To be fair, the Cleveland Browns have done a solid job at identifying talent in recent NFL Drafts. It's too early to tell, but the 2020 class -- highlighted by Alabama offensive tackle Jedrick Wills and LSU safety Grant Delpit -- figure to hold a big future with the franchise. Prior to that, the Browns have nabbed franchise cornerstones Myles Garrett, Nick Chubb, Denzel Ward and Baker Mayfield.
However, that recent success isn't enough to mask the horrible stretch of drafting Cleveland endured prior to 2017, when it selected Garrett at No. 1 overall. With that in mind, let's highlight three drafts that really sent the Browns back a few years.
We simply couldn't mention the alluring 2017 class without including the 2016 disaster, highlighted by the Browns taking wide receiver Corey Coleman at No. 15 overall. The oft-injured Baylor product appeared in just 18 games in his two years with the franchise. He recorded 718 yards and five touchdowns before he was traded to the Buffalo Bills in August of 2018. In the second round, Cleveland drafted defensive end Emmanuel Ogbah, who was traded to the Kansas City Chiefs following the 2018 season. After Ogbah, defensive studs like Chris Jones, Jaylon Smith, Myles Jack and Xavien Howard were taken. Do the math, folks.
Who could forget the Browns trading up to select Alabama running back Trent Richardson at No. 3 overall in 2012? While the Crimson Tide product put together a solid rookie campaign, rushing for 950 yards and 11 touchdowns, he was out of the league following the 2014 season. Cleveland famously dealt him to the Indianapolis Colts two games into the 2013 campaign in exchange for a first-round pick in 2014. More on that later. Had the franchise stayed put, it could've selected one of Fletcher Cox, Luke Keuchly or Stephon Gilmore. To make matters worse, the Browns took quarterback Brandon Weeden at No. 22 overall just a few picks later. He spent two years with the team and logged a lousy 5-15 record while throwing more interceptions (26) than touchdowns (23). Stud pass rusher Chandler Jones went the pick before that and All-Pro offensive guard David DeCastro went one pick after. It seems impossible to miscalculate this woefully, but the 2012 Draft perfectly sums up Cleveland's prolonged stretch as the NFL's laughingstock.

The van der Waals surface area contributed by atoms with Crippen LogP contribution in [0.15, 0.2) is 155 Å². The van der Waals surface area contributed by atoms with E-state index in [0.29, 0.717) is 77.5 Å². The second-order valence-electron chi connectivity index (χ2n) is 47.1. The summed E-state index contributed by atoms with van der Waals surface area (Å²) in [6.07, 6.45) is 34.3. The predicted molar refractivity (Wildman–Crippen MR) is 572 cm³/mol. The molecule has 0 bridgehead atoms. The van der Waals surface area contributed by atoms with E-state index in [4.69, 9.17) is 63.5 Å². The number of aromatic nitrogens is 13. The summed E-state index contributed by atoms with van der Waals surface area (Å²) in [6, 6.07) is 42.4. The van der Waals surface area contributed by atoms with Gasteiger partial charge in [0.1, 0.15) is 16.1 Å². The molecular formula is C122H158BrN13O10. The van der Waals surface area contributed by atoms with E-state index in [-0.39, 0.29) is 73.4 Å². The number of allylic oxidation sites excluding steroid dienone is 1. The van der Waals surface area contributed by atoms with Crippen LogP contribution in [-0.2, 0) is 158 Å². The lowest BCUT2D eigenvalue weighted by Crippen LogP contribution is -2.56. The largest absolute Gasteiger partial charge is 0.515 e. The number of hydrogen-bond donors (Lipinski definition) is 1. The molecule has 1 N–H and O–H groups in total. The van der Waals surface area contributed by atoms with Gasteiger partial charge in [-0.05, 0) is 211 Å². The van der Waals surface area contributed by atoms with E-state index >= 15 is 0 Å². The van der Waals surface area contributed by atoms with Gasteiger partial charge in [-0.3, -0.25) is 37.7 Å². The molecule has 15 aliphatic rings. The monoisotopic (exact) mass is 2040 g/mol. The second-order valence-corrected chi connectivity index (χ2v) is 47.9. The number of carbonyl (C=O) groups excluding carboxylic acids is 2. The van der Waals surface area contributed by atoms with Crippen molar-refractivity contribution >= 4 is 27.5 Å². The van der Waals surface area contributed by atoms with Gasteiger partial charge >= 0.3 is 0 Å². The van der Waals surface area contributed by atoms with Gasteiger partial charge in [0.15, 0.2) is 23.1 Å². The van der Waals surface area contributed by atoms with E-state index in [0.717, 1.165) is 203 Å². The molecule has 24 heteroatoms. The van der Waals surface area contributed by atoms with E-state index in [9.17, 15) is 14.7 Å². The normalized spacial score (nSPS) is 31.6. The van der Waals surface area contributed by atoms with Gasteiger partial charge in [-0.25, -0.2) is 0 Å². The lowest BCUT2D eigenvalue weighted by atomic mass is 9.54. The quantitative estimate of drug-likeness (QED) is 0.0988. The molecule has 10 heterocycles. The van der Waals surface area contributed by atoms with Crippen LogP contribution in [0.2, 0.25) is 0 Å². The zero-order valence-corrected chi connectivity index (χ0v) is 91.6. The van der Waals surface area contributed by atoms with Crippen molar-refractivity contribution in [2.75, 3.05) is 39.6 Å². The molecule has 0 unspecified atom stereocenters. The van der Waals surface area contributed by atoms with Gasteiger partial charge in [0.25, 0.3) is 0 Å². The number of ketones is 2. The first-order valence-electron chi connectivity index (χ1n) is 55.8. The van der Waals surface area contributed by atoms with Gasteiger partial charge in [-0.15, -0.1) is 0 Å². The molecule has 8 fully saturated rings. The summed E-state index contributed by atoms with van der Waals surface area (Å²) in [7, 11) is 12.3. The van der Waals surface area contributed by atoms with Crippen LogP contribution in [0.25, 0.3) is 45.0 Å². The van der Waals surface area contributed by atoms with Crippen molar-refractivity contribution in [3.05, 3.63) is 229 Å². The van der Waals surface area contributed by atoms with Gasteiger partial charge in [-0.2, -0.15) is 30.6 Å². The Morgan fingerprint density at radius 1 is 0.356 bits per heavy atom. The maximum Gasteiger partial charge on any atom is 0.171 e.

Remember the first-rounder the Browns acquired from Indy in the Richardson deal? Well, they used it to trade up (again) to take Texas A&M QB Johnny Manziel at No. 22 overall. Focused more on partying than improving his craft, the former Aggie lasted just two years as a pro, during which he finished 2-6, and completed less than 60% of his passes for seven touchdowns and seven interceptions. Had Cleveland listened to warnings of scouts, it could have drafted Odell Beckham Jr., Zack Martin, Aaron Donald, or CJ Mosley. A few picks earlier, the organization selected cornerback Justin Gilbert at No. 8 overall. To sum up that bust, let's just say that he is literally the only player between picks No. 5 - No. 17 that's never been named to a Pro Bowl. The 2014 Draft deserves to be the Browns' biggest regret. Manziel's methodical collapse paired with Gilbert starting just three games for the team is too awful to pass up.